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Goulburn – Southern Livestock Adaptation 2030

Goulburn

Using producers’ own production and financial data from the Goulburn region, modelling was initially undertaken to assess pasture and livestock production, and enterprise profitability for two prior periods (1970-1999 and 2000-2009) to ensure the models were performing correctly. Modelling was then performed looking ahead to 2030, using 4 different climate scenarios. Two enterprises were examined – a  self-replacing 18 micron merino sheep enterprise and a self- replacing beef cattle herd for feeder steer production

The enterprises modelled were based on a phalaris and sub-clover pasture with average fertility

Weather predictions & pasture production

Projected weather for the four 2030 scenarios and the impact on pasture production are shown below

Goulburn Weather and Pasture

Key findings

  • Compared to 1970-1999, over the period 2000-2009 rainfall was 19% lower, average maximum temperature was 4% higher and pasture production 21% lower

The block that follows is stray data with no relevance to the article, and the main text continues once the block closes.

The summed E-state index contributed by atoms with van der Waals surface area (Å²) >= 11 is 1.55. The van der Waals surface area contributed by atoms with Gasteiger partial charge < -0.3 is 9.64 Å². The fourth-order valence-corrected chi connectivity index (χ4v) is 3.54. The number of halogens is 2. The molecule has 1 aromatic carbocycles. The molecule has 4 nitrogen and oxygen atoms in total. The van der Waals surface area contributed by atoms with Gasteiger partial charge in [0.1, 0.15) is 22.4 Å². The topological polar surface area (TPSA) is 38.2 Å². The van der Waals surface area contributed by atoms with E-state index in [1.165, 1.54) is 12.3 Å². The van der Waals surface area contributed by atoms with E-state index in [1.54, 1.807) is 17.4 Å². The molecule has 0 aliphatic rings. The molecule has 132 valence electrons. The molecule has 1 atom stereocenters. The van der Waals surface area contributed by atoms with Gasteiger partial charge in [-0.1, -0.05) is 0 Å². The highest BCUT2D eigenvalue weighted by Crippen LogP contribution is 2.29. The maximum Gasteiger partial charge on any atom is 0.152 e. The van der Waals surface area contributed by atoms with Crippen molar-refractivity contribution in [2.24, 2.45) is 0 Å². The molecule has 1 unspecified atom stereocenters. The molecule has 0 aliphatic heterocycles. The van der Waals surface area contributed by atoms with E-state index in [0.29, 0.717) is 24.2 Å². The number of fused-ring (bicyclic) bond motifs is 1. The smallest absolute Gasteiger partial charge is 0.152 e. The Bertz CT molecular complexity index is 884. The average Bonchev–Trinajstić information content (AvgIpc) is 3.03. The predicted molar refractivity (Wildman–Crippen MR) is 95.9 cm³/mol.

• For 2030:
      • The temperature increases are consistent across the four scenarios but the rainfall forecast is variable from a 3% to a 20% decrease (average 10% decrease).
      • This leads, on average, to a decrease (7%) in annual pasture production.
      • To maintain minimum ground cover, a decrease in stocking rate is required, even for the model which had higher annual pasture production. The lower stocking rate reduces profits significantly (see 10.007)
      • Winter pasture production is increased but autumn and spring drops.

Livestock & Financial Impacts, and Adaptations

Using the modeled pasture production figures, the impacts on livestock production and farm profitability were then calculated. Such impacts were initially based on a “business as usual” case i.e. no adaptations (changes to farm management practices) were made.

Then, by discussing these predicted results with farmers, a series of possible adaptations were agreed to and modeled. These adaptations were assessed for their ability (either individually or in combination) to help reduce the impact of climate change on livestock production and farm profitability.

To see the ‘business as usual’ impacts, and then what adaptations were proposed by producers and modeled, for both a sheep and beef enterprises at Goulburn, please click on: